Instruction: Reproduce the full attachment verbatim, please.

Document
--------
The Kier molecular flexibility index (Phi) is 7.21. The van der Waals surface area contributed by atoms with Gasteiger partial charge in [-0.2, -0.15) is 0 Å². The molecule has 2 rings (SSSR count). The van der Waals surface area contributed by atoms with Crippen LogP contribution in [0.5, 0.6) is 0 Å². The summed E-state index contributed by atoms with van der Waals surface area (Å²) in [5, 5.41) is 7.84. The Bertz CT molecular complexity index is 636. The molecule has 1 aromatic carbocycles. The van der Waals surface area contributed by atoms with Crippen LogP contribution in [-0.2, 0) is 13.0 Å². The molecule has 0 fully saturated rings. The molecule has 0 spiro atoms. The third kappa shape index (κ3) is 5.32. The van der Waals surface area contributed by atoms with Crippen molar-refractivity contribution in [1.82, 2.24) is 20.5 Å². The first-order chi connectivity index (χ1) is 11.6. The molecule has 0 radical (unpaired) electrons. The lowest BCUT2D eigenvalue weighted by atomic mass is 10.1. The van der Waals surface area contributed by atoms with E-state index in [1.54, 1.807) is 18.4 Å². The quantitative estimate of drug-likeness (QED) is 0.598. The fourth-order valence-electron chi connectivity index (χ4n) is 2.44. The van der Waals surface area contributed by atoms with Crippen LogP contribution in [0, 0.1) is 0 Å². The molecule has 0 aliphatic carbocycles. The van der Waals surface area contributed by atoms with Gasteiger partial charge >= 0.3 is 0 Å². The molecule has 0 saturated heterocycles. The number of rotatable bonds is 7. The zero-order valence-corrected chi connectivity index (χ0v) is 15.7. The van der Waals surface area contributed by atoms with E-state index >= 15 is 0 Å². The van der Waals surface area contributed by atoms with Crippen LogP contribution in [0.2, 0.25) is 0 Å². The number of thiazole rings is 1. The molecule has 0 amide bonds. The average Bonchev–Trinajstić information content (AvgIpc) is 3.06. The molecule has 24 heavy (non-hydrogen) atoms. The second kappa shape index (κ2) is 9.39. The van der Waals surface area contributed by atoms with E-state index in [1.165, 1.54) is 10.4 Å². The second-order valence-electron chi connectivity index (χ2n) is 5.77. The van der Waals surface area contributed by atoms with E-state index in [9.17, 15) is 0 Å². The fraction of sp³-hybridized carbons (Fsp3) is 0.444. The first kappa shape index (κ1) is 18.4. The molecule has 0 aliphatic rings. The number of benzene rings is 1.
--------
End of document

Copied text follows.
The Kier molecular flexibility index (Phi) is 7.21. The van der Waals surface area contributed by atoms with Gasteiger partial charge in [-0.2, -0.15) is 0 Å². The molecule has 2 rings (SSSR count). The van der Waals surface area contributed by atoms with Crippen LogP contribution in [0.5, 0.6) is 0 Å². The summed E-state index contributed by atoms with van der Waals surface area (Å²) in [5, 5.41) is 7.84. The Bertz CT molecular complexity index is 636. The molecule has 1 aromatic carbocycles. The van der Waals surface area contributed by atoms with Crippen LogP contribution in [-0.2, 0) is 13.0 Å². The molecule has 0 fully saturated rings. The molecule has 0 spiro atoms. The third kappa shape index (κ3) is 5.32. The van der Waals surface area contributed by atoms with Crippen molar-refractivity contribution in [1.82, 2.24) is 20.5 Å². The first-order chi connectivity index (χ1) is 11.6. The molecule has 0 radical (unpaired) electrons. The lowest BCUT2D eigenvalue weighted by atomic mass is 10.1. The van der Waals surface area contributed by atoms with E-state index in [1.54, 1.807) is 18.4 Å². The quantitative estimate of drug-likeness (QED) is 0.598. The fourth-order valence-electron chi connectivity index (χ4n) is 2.44. The van der Waals surface area contributed by atoms with Crippen LogP contribution in [0, 0.1) is 0 Å². The molecule has 0 aliphatic carbocycles. The van der Waals surface area contributed by atoms with Gasteiger partial charge >= 0.3 is 0 Å². The molecule has 0 saturated heterocycles. The number of rotatable bonds is 7. The zero-order valence-corrected chi connectivity index (χ0v) is 15.7. The van der Waals surface area contributed by atoms with E-state index >= 15 is 0 Å². The van der Waals surface area contributed by atoms with Crippen LogP contribution in [0.2, 0.25) is 0 Å². The number of thiazole rings is 1. The molecule has 0 amide bonds. The average Bonchev–Trinajstić information content (AvgIpc) is 3.06. The molecule has 24 heavy (non-hydrogen) atoms. The second kappa shape index (κ2) is 9.39. The van der Waals surface area contributed by atoms with E-state index in [1.165, 1.54) is 10.4 Å². The second-order valence-electron chi connectivity index (χ2n) is 5.77. The van der Waals surface area contributed by atoms with E-state index in [9.17, 15) is 0 Å². The fraction of sp³-hybridized carbons (Fsp3) is 0.444. The first kappa shape index (κ1) is 18.4. The molecule has 0 aliphatic rings. The number of benzene rings is 1.